The ICC-ES are a not-for-profit organization that oversees building code compliance all around the world.

Concrete Foundation Repair Methods

After your chosen contractor conducts the initial assessment, you should know the extent of the damage and what needs doing to fix it.

There are all sorts of different ways to go about repairing foundations. The chosen method usually depends on the materials used to build the foundations in the first place and the affected area’s size.

It used to be that foundation repair would cause lots of disruption to families and businesses in the past.

In some extreme cases, this could mean having to empty the house of all furniture and appliances and finding alternative accommodation for the duration of the project.

These days, though, there are ways to raise or reinforce flagging concrete foundations without half as much fuss.

The most common and least disruptive methods of foundation footing repair for concrete foundations are called “shallow underpinning” and “hydraulic jacking,” also known as “piering”


This involves digging large holes under the foundation and using engineered combinations of rock, concrete, and steel to stabilize the foundation.

Once the hole is dug and prepared, a supplemental foundation is poured under the existing foundation.

This method requires special design considerations, industrial strength materials, and specific expertise / install methods. You only have one chance to get this right so do not trust this method to an amatuer. Good engineering matters.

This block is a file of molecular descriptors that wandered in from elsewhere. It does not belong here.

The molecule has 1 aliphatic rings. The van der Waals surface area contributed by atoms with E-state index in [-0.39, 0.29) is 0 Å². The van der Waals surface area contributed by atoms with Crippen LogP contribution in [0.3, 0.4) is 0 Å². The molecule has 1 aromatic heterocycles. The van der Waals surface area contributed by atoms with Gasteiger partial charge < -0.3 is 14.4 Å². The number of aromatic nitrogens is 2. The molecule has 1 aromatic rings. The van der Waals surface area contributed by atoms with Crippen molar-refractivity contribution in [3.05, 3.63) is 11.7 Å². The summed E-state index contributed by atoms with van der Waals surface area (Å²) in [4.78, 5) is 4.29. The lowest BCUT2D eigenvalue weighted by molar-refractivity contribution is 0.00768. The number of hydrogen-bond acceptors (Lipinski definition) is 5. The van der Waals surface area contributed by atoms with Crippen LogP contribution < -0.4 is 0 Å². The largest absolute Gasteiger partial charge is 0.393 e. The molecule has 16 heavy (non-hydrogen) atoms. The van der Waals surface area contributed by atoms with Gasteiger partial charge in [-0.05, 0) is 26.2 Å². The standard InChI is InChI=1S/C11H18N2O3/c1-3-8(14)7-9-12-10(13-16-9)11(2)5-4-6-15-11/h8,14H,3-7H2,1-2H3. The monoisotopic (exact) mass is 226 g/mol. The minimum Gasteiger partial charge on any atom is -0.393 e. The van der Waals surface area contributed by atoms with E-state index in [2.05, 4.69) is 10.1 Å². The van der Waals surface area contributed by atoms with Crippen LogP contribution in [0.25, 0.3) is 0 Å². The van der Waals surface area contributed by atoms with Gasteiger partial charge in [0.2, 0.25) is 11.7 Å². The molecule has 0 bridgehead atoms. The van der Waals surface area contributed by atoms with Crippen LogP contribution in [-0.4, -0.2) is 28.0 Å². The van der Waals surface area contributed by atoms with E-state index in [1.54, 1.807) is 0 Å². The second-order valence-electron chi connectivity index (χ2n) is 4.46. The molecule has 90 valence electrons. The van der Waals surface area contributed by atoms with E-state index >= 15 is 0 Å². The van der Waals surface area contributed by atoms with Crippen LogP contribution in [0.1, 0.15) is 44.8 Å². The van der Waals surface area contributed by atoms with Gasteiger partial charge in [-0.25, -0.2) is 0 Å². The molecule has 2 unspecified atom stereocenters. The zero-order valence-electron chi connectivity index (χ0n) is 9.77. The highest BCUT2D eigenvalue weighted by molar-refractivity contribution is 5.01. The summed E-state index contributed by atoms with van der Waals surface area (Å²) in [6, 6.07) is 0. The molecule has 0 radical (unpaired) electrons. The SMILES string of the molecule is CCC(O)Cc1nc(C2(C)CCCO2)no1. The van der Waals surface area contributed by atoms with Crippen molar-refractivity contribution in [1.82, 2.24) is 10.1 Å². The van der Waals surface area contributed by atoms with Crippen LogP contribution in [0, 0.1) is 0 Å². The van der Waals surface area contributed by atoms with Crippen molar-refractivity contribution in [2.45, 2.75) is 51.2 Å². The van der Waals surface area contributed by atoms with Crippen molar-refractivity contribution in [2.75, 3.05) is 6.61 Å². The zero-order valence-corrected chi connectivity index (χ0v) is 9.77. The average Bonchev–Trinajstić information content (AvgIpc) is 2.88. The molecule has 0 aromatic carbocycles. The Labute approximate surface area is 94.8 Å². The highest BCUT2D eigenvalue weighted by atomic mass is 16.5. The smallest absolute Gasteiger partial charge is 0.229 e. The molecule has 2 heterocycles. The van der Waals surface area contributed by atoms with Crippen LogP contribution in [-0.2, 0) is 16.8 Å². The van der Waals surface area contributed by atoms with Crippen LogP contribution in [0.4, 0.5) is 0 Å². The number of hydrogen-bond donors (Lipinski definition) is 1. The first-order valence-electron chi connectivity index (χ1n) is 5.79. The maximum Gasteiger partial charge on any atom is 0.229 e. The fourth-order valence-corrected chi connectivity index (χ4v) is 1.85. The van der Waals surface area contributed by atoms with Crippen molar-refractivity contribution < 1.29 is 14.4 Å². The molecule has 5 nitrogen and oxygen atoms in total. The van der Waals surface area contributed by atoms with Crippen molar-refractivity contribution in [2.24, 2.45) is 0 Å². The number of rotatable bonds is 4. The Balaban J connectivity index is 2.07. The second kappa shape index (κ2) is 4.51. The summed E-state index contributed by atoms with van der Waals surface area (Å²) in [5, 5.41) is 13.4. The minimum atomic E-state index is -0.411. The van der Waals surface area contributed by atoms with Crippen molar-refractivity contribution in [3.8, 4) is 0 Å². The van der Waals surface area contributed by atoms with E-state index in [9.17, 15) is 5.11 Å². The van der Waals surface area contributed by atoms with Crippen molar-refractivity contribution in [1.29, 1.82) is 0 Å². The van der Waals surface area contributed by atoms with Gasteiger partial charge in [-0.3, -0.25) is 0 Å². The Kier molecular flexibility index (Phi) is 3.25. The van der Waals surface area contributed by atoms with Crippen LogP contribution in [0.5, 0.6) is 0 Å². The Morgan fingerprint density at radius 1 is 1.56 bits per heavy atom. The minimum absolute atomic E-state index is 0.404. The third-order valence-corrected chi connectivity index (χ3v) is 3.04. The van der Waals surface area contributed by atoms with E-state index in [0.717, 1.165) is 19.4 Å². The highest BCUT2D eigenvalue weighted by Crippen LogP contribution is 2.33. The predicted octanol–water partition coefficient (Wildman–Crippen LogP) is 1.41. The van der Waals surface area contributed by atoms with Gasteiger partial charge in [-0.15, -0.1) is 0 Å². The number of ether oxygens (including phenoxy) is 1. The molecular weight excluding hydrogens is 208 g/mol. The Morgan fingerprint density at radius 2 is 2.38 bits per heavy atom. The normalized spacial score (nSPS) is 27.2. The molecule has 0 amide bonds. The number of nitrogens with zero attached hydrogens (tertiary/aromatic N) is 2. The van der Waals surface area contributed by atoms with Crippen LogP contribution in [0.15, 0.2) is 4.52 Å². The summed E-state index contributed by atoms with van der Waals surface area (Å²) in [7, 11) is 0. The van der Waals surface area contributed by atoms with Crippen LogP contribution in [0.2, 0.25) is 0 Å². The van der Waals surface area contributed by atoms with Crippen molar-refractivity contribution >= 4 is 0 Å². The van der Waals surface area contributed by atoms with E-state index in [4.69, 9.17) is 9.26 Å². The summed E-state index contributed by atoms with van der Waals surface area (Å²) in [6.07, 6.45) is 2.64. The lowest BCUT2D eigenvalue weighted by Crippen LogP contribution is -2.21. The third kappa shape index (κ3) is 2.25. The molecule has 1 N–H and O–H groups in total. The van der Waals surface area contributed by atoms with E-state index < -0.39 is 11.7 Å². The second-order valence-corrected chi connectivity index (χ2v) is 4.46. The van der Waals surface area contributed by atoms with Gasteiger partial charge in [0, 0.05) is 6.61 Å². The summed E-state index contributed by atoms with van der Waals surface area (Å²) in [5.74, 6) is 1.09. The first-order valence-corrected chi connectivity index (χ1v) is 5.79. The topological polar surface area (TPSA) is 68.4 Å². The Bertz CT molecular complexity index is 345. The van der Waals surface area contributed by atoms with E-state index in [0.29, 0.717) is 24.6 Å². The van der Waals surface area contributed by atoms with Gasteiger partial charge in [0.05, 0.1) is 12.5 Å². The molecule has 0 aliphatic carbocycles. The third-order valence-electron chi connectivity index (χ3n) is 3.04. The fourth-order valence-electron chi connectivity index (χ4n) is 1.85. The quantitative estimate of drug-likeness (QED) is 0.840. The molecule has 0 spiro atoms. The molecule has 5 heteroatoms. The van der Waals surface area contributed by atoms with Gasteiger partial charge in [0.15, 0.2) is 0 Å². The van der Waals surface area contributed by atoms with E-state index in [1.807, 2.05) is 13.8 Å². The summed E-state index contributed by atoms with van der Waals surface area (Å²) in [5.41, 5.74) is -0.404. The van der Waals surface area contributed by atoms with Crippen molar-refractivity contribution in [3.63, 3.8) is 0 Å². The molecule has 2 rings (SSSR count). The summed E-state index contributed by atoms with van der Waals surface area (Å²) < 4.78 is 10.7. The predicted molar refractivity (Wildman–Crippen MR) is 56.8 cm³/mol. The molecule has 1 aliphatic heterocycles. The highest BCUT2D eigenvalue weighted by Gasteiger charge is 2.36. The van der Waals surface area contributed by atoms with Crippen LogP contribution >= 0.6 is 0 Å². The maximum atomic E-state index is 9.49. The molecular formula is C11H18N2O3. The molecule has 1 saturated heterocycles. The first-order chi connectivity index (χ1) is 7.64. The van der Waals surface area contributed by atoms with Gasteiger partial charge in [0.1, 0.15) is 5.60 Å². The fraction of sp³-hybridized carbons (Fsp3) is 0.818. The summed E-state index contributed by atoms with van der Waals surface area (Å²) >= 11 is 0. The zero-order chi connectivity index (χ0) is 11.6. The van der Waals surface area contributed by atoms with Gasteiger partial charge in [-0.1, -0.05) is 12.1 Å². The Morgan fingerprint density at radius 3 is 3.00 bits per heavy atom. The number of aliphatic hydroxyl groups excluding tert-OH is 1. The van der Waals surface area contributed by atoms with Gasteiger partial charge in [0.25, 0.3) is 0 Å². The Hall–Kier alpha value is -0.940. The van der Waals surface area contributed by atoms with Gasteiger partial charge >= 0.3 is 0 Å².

This is often used to rectify faults in houses or commercial buildings, where the foundations have shifted out of their original places.

During such operations, hydraulic jacks are fitted to stabilize the foundation in place. Once the foundation is stabilized, the foundation push piers can be often times used to attempt lift.

The steel piers are connected to the footing with pressure to support the original foundation.

*LIFT IS NOT ADVISED. The moment you lift a foundation off it’s supporting soils, it becomes dead weight, bearing only on the foundation brackets. MORE SUPPORT IS BETTER. By stabilizing only, the home can be supported in it’s stabilized position for a lifetime, resting on the foundation piers AND the supporting soils. Lift invites future settlement.

Do You Need a Contractor?

The information in this article may well be detailed. Still, it’s no substitute for engineering and foundation repair expertise, and as we said earlier—if you’ve got a problem with your foundations, you need to call a professional in ASAP.

Hopefully, the information we’ve provided has helped you spot a problem, but now let us take over. We’ll stop by, take a look, and let you know the best method of foundation repair.

With over 200 years of trade experience shared by over 32 very talented team members, you can 100% trust our judgment! Please don’t wait until it’s too late, get in touch through our website today.